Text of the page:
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How Joe Mauer helped indirectly shape Jameson Taillon’s career

1 year agoTony Andracki

Joe Mauer and Jameson Taillon have never played together.

Both players were drafted at the very front of the 1st round — Mauer was selected 1st overall in 2001 while Taillon was drafted 2nd overall in 2010 — but their paths have never intersected. Mauer spent his entire career with the Twins organization whereas Taillon has pitched for the Pirates and Yankees before signing with the Cubs this offseason.

Yet the way Mauer went about his business has left a lasting impact on Taillon…indirectly.

When Taillon was coming up through the Pirates farm system, the organization had some of the big league players come down to the minor league camp and answer questions, give advice, etc.

One year, Garrett Jones was the guest for the minor leaguers. The former first baseman/outfielder started his career with the Twins playing alongside Mauer before spending 2009-13 in Pittsburgh.

“I just asked the question, ‘what was it like being around Joe Mauer?'” Taillon recounted in an interview on Cubs 360 recently. “And he said, ‘everything he did was calculated. From the moment he woke up, he knows how much water he’s putting in his body, he knows exactly what he’s eating, he knows what he’s working on that day. If he’s hitting batting practice, every swing has a purpose.’

“That was the best advice I had ever gotten was him talking about being around Joe Mauer. So that really stuck out to me. After that, I was like, ‘alright, I want to really measure my bullpens, what I’m working on. I want to be really intentional about everything that I do. That’s kinda leaked over into my everyday life from my offseason workouts, my throwing programs, plyo ball drills, the way I like to cook, the way I make coffee.

“I’m not overly obsessive over every little thing in my life but I would just say when it comes to important things, having a purpose behind what you’re doing. If you’re playing catch but you have a purpose behind it, you can always get better. Just hearing him talk about Joe Mauer stuck out to me.”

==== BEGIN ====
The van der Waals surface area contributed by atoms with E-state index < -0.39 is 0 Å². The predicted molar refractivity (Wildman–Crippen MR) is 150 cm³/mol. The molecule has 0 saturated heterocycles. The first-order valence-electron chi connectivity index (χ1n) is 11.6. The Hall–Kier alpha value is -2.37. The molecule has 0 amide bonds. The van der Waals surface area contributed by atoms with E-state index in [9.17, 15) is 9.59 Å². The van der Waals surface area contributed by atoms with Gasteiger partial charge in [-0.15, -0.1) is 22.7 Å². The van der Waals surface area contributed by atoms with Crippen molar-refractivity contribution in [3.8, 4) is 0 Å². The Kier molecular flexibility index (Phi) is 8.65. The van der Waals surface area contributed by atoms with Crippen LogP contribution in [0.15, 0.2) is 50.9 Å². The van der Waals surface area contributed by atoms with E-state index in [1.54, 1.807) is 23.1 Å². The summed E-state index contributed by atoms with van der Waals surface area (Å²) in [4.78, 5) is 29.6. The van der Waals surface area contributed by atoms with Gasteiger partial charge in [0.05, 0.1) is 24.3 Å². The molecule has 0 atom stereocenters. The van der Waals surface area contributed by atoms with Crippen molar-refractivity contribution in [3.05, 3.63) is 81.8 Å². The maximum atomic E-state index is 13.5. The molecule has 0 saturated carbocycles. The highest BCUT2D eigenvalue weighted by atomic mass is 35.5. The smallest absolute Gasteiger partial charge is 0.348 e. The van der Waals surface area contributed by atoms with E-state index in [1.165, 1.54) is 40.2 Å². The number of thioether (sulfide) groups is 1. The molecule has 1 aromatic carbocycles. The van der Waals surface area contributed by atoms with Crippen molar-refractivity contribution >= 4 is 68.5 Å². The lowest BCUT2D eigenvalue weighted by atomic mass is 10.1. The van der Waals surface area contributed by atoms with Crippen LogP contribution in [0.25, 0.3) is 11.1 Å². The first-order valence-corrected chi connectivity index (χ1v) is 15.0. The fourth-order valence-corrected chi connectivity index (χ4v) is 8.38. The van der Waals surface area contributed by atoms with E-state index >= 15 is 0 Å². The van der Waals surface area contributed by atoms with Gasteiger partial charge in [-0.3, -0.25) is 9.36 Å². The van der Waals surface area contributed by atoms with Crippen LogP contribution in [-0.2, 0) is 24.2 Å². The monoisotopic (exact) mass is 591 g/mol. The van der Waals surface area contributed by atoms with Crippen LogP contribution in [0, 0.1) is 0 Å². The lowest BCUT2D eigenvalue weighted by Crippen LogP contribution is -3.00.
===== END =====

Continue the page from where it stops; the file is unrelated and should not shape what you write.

Mauer is a 6-time All-Star, 3-time batting champ and won the AL MVP in 2009. He is likely ticketed for the Hall of Fame in the next couple years.

Taillon’s career hasn’t been as seamless, as the right-hander has been dealt tough blows with cancer and a pair of Tommy John surgeries on his elbow.

But he’s hoping to continue to carry that advice from Mauer into his time in Chicago. It helps that he felt like it was a great fit with the Cubs after meeting with VP of pitching and assistant general manager Craig Breslow during the interview process.

“I would say really the No. 1 thing that I left that conversation thinking was: I know how to take the ball and be a pretty solid major league starter every fifth day but he made me feel like they want to help me reach that next level and that lines up with where I’m at,” Taillon said. “I really, truly feel like I have more to offer and more to give. I’m hungry to learn it. I want to be coached. I want to be coached hard. I want to find that potential and after leaving that meeting, I was just kind of inspired.

“I might be 31 years old but I feel like I can get better deeper into my career. I want to learn, I want to get better and it seems like they kind of want to push me in that direction also. So that really aligned for me.”

In the story about Mauer, Taillon also alluded to his coffee hobby — something he shares with new teammate Ian Happ. The two met during the Collective Bargaining Agreement negotiations last spring while serving as the player reps for their respective teams.

After the meeting, Happ asked Taillon for his address and shipped some of his own coffee — Connect Roasters — to the then-Yankees pitcher.

Taillon first got into coffee as a minor leaguer, when he would drink it just to stay awake and alert. As he ventured around the country on long bus rides, he began to learn more about coffee from all the shops in small towns and, later, in big cities in the majors.

“I started buying my own equipment and doing it at home and stuff,” Taillon said. “That became kind of the hobby also, going to all these coffee shops and now in the big leagues, every city we go to, I buy a bag of coffee from a local coffee shop and take it home and brew it. I’ve got all the gadgets — maybe too many gadgets. I have fun with it. It’s a cool hobby.”

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